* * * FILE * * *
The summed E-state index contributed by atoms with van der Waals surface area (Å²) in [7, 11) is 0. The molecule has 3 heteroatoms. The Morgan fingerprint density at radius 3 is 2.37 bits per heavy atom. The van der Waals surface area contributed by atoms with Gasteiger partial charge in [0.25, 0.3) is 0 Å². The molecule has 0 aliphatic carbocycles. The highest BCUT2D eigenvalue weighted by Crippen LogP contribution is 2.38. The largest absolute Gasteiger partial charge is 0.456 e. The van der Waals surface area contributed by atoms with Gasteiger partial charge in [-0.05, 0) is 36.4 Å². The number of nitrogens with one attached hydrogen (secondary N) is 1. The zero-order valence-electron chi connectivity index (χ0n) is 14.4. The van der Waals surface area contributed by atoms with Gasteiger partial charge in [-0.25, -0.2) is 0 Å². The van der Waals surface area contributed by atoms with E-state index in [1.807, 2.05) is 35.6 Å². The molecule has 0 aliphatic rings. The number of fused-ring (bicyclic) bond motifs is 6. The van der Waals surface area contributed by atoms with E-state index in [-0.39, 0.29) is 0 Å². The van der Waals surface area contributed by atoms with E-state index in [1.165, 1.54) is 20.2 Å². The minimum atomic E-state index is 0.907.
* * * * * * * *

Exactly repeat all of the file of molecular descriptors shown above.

The summed E-state index contributed by atoms with van der Waals surface area (Å²) in [7, 11) is 0. The molecule has 3 heteroatoms. The Morgan fingerprint density at radius 3 is 2.37 bits per heavy atom. The van der Waals surface area contributed by atoms with Gasteiger partial charge in [0.25, 0.3) is 0 Å². The molecule has 0 aliphatic carbocycles. The highest BCUT2D eigenvalue weighted by Crippen LogP contribution is 2.38. The largest absolute Gasteiger partial charge is 0.456 e. The van der Waals surface area contributed by atoms with Gasteiger partial charge in [-0.05, 0) is 36.4 Å². The number of nitrogens with one attached hydrogen (secondary N) is 1. The zero-order valence-electron chi connectivity index (χ0n) is 14.4. The van der Waals surface area contributed by atoms with Gasteiger partial charge in [-0.25, -0.2) is 0 Å². The van der Waals surface area contributed by atoms with E-state index in [1.807, 2.05) is 35.6 Å². The molecule has 0 aliphatic rings. The number of fused-ring (bicyclic) bond motifs is 6. The van der Waals surface area contributed by atoms with E-state index in [-0.39, 0.29) is 0 Å². The van der Waals surface area contributed by atoms with E-state index in [1.165, 1.54) is 20.2 Å². The minimum atomic E-state index is 0.907.